Do Amaral stressed a couple of times to her family and friends that her vocation was to depict what it means to be Brazilian. For her, it meant among many things to be modern, to experiment, and to mix European Cubism and Surrealism with local colors, themes, and forms. She constructed cultural modernism in Brazil. Although she was absent at the main event of the modernists in Brazil – the Semana de Arte Moderna that was held in February 1922 in São Paulo – she is considered the quintessential modern Brazilian artist.
After she came back home from France, she joined the Grupo Dos Cinco (Group of Five), invited by her friend, Anita Malfatti, who was also a painter. This art collective was responsible for the most recognized and influential art pieces, which created a modern national culture, neither Tupi, nor European, nor Luzoafrican, but rather a Brazilian hybrid that emerged from the local circumstances: natural, traditional, industrial, bourgeois, racist, and socialist. They stirred up the city of São Paulo culturally with meetings, parties, and conferences. It was created by Anita Malfatti, Mário de Andrade, Paulo Menotti Del Picchia, Oswald de Andrade, and Do Amaral. She commented on the group once: “We seemed crazy, racing around in the Cadillac of Oswald, with delirious joy, to conquer the world, to renew it”.
The power couple that she formed with the writer Oswald de Andrade was dubbed “Tarsiwald” by his brother, Mario. They created Abaporu, a painting that turned out to be a symbol of the anthropophagic movement. This artistic approach stated that it is absolutely natural for a human being to be a cannibal and to digest everything in order to create new things. It prompted the best works of Do Amaral: Antropofagia, A lua, and Sol poente. These three paintings are strikingly modern, and the way she communicated the essence of the Brazilian landscapes (real or fantastical) was original and sensual. Antropofagia shows two themes from previous pieces, A Negra and Abaporu, in an embrace, in front of the jungle and cactuses. A lua and Sol poente are surrealistic, transformed visions of sunrise and sunset in Brazil.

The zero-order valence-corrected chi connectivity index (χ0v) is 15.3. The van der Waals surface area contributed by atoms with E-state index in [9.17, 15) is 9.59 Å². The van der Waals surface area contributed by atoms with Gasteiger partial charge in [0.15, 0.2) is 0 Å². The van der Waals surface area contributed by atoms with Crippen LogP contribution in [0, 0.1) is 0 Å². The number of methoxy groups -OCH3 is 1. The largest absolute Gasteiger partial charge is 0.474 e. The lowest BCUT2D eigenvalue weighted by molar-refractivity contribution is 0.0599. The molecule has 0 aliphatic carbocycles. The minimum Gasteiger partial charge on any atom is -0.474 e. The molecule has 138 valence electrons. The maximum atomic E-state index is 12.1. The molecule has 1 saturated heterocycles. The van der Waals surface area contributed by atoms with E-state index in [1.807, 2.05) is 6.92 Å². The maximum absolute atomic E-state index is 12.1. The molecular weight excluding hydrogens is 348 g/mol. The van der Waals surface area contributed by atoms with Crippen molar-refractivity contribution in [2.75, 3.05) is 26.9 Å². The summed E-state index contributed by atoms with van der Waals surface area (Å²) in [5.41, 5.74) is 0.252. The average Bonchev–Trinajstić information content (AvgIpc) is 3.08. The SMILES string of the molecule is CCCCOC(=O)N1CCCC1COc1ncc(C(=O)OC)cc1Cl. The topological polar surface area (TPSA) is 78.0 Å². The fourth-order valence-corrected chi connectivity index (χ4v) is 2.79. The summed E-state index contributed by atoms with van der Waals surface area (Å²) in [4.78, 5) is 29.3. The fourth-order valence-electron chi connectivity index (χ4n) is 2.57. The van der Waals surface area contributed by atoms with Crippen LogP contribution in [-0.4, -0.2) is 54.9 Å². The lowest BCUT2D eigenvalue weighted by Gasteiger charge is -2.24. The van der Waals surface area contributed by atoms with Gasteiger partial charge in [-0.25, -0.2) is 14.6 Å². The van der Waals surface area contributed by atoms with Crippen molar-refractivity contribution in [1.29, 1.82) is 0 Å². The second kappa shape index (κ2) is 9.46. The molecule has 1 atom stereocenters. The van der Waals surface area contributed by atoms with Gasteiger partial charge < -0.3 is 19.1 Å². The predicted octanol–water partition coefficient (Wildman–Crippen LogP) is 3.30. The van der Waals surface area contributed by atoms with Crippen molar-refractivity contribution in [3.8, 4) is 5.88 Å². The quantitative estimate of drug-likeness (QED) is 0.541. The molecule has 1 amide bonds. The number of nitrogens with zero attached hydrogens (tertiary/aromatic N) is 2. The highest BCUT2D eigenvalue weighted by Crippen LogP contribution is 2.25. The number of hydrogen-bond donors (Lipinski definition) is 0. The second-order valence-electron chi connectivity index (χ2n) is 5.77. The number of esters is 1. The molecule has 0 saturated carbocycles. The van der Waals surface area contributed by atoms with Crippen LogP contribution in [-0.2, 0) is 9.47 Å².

In 1929, the world was traumatized by the financial crisis in the United States and the global economy shrank dramatically and swiftly. As a result, Do Amaral’s family lost the fortune they had built up in the 19th century: the estates were gone.
Her debilitated economic status abruptly affected her way of life and her art. She took a job at a museum and, later on, worked as an art columnist in a journal. In the early 1930s, she changed her focus and style, becoming more attracted to social topics and communism.
In 1929, Do Amaral had her first solo exhibitions in Brazil, with two shows organized in Rio de Janeiro and São Paolo. They received mixed reviews, since most of the public and art critics did not yet understand modern art, and the political atmosphere favored traditional artists. A year later, her works were shown in group exhibitions in Paris and New York, where her style and attitude towards Brasilidade (Brazilianness) received a better reception and better recognition. Although she remained artistically active up to the sixties, the roaring twenties were the period when she was the most active and prolific as a painter and graphic designer.
Do Amaral, who died in 1973, is today an iconic figure in Brazil. Her works are seen everywhere in contemporary design, public art, and marketing outlets. What is often omitted in this popularization of her art is that she was a complex woman, a brave artist, and a trailblazing creator of modern Brazilian identity and aesthetics.